Industry

Google reportedly allows outside app developers to read people's Gmails

Google reportedly allows outside app developers to read people's Gmails

Its employees examined hundreds of user emails in order to build a new feature for the app.

Ostensibly, Google only allows vetted third-party developers to request such permissions, and the intention of these companies is to use this information for targeted shopping suggestions and advertising, but the concern remains over how closely these companies are monitored once they've been granted access. Last year, the company promised to stop reading the emails of Gmail users in this manner but, as a report from the Wall Street Journal suggests, the company is still allowing third-party developers full access to your emails.

As per a report by Business Insider, software developed by third parties are able to scan and read your Gmail, apparently without much restriction from Google. The increased scrutiny follows the Cambridge Analytica scandal, the now defunct data firm accused of misusing the personal information of more than 80 million Facebook users in an attempt to sway elections. The popular email service, which has more than one billion users around the world, gave developers outside the company access to inboxes. As part of the new updates, Google introduced a new search functionality that enables users to find settings and other info they might be looking for in their account, like how to change the password.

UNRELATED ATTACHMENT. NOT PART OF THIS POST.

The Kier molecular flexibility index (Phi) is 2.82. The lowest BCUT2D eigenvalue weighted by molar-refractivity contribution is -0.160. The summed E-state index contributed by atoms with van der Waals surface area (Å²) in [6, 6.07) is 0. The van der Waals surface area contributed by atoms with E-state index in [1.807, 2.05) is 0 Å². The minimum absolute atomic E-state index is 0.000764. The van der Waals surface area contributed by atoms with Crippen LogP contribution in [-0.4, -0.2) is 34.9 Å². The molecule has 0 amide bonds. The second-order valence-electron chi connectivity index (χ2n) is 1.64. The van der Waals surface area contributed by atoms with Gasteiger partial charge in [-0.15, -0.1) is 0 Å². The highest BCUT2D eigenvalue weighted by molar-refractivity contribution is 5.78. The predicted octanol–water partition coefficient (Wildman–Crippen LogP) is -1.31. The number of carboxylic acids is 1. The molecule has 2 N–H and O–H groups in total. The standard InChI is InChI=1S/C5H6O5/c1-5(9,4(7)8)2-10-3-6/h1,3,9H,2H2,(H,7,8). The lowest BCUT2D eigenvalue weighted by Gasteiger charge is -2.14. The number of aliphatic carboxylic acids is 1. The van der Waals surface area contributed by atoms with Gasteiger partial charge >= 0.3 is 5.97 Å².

"Google does little to police those developers, who train their computers - and, in some cases, employees - to read their users' emails", the report further stated.

You can remove access for any service or application listed on the page and should do so for any that you don't use.

Two of its artificial-intelligence engineers signed agreements not to share anything they read, [CEO Mikael] Berner says.

Fatemeh Khatibloo, and analyst at Forrester, said tech companies need to make clear to users what the tradeoff is for receiving services for free.

The outside app companies receive access to messages from Gmail users who signed up for things like price-comparison services or automated travel-itinerary planners, according to The Journal.

The report said a former officer for eDataSource Inc. said that having employees read someone else's emails is "common practice" for data collectors.

Although Return Path declined to comment on details of the incident, it did say it sometimes lets employees see emails when fixing problems with its algorithms.